In modern times, streetlighting is predominantly geared at automotive safety. In fact, a recent UK survey found that while only a quarter of all car travel takes place between the hours of 7pm and 8am, this period accounts for 40 percent of fatal and serious injuries to the same group. Not to mention the risks to pedestrians and cyclists in hours of decreased visibility. For Bakersfield’s approximately 384 thousand residents, the new lights are, therefore, a huge boon.
Bakersfield Vice Mayor Bob Smith, said in a press conference he’s proud of city staff’s efforts to improve public safety while reducing costs to taxpayers.
Night Light Too Bright?
While most in Bakersfield seem pleased with the new lights, some residents are not. “These are flood lights like you see in a Walmart parking lot. They are extremely bright and are a form of light pollution,” said resident Peter Roth.
“While LED lights are a wonderful idea from an energy efficiency standpoint, cities need to be very careful to choose the correct type of LED light,” cautioned Dr. Michelle Jonelis, a sleep medicine specialist.
The vast majority of the LED street lights emit a significant amount of blue light, which, Dr. Jonelis said, is potentially harmful to humans and other living organisms. That’s because our brains interpret blue light as sunlight, which disrupts our internal body clock. “The blue light detection cells in our eyes are exquisitely sensitive,” said Jonelis, adding that even the presence of very small amounts of blue light in our environment late in the evening and night reduces our brain’s ability to produce melatonin. Without the proper amount of melatonin in our system our sleep quality is reduced.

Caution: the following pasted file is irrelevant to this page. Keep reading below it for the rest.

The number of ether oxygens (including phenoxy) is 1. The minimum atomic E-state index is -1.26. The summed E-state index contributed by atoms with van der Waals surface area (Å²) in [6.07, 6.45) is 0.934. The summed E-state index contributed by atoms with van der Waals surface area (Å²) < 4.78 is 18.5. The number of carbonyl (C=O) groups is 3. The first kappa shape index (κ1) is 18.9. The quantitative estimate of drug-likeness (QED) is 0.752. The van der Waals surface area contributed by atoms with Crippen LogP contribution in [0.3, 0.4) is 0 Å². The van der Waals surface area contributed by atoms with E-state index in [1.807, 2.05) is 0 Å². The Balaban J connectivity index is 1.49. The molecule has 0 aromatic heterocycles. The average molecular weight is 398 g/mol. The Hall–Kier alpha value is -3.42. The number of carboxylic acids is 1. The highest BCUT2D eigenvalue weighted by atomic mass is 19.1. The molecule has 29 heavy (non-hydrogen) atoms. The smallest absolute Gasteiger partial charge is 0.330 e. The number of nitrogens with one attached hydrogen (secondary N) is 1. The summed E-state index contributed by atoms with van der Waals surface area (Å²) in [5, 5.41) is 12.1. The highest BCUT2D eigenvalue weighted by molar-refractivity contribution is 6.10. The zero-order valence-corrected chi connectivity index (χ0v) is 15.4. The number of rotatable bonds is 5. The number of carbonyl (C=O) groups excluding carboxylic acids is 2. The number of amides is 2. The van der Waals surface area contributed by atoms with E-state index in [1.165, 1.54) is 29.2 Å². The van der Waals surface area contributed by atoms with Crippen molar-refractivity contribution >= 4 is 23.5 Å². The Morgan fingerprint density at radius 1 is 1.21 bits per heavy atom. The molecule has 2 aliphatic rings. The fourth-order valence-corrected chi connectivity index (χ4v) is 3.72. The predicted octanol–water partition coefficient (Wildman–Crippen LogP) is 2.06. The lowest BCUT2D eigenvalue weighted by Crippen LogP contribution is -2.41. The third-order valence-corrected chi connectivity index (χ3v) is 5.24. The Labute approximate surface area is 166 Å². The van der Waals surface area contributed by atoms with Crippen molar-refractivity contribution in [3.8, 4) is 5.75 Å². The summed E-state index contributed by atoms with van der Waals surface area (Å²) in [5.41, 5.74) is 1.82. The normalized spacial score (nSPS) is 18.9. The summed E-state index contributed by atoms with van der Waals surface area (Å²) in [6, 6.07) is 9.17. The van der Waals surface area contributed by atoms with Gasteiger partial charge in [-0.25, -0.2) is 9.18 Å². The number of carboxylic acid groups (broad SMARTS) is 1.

“Research also suggests that the presence of blue light at night may be associated with an increased risk of cancer, diabetes and cardiovascular disease, she added.
Does that mean we should stop using LED lights? No, said Jonelis. “It is very possible to use energy efficient LED street lights AND minimize their impact on humans and wildlife. The way to do so is to choose the proper color of lighting and implement adaptive dimming.”
The ideal color of light to minimize negative effects on wildlife turns out to be a yellow color which is free of all blue light and also emits minimal red light. “This is the color of light that should be used by cities.”
Additionally, said Jonelis, LED streetlights should be equipped with motion sensors that allow them to dim, or, even better, turn off when no cars or people are around them. Several European countries have already implemented this type of dimming strategy.
LED lights have the potential to be beneficial to the environment in many ways, and Bakersfield is lighting the way for its neighbors to make similar energy efficient changes, but careful thought must go into designing and using them.